Scientists have for the first time generated stem cells from one of the most rapidly progressing forms of Parkinson's disease.
The development will help research into the condition as it will enable scientists to model the disease in the laboratory to shed light on why certain nerve cells die.
Scientists, funded with a 300,000 grant from the charity Parkinson's UK, took skin samples from a patient diagnosed with one of the most progressive types of Parkinson's.
The research, led by the University of Edinburgh in collaboration with UCL (University College London), then used these skin cells to generate brain nerve cells affected by the disease.
The ability to generate these nerve cells will make it easier to monitor the effectiveness of potential new drugs that could slow or halt progress of the condition.
The aim would be to find drugs that can prevent the death of these key cells known as neurons which break down as a result of Parkinson's.
Dr Tilo Kunath, of the University of Edinburgh's Medical Research Council Centre for Regenerative Medicine, said: "Current drugs for Parkinson's alleviate symptoms of the condition. Modelling the disease in a dish with real Parkinson's neurons enables us to test drugs that may halt or reverse the condition.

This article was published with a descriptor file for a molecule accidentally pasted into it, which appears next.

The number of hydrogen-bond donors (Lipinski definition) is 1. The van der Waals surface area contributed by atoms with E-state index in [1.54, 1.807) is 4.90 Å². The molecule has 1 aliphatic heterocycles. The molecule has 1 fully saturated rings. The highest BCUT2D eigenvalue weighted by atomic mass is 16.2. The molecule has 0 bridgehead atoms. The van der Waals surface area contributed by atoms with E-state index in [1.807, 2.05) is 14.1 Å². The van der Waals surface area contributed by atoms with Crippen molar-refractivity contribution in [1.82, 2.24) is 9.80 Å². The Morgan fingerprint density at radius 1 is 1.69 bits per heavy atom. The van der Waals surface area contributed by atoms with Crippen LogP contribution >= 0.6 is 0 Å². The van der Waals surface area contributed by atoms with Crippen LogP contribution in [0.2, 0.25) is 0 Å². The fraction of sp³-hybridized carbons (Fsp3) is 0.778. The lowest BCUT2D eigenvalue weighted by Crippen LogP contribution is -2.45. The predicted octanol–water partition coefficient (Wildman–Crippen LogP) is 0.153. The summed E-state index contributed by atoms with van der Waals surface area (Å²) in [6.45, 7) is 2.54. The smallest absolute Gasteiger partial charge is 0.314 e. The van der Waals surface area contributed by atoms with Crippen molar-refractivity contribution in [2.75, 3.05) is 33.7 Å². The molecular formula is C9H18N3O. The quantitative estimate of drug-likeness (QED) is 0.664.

"This study provides an ideal platform to gain fresh insight into the condition, and opens a new area of research to discover disease-modifying drugs."
The neuron cells were generated from a patient with a form of Parkinson's that progresses rapidly and can be diagnosed in people in their early 30s.
People with this form of Parkinson's have twice as many of the genes that produce a protein alpha synuclein compared with the general population.
Although this form of Parkinson's is rare the protein involved is linked to virtually all types of the disease.
Dr Michael Devine, of the UCL Institute of Neurology said, "Understanding such a progressive form of the disease will give us insight into different types of Parkinson's. As this type of Parkinson's progresses rapidly it will also make it easier to pick up the effects of drugs tested to prevent nerve cells targeted by the disease from dying."
The research was published in the journal Nature Communications.
Dr Kieran Breen, Director of Research and Development at Parkinson's UK, said: "Although the genetic mutation that leads to this progressive form of Parkinson's is rare this exciting study has the potential to bring about a huge breakthrough in Parkinson's research.
"This is just the kind of innovative research that Parkinson's UK is committed to funding as we move closer to a cure."
|Contact: Tara Womersley|
University of Edinburgh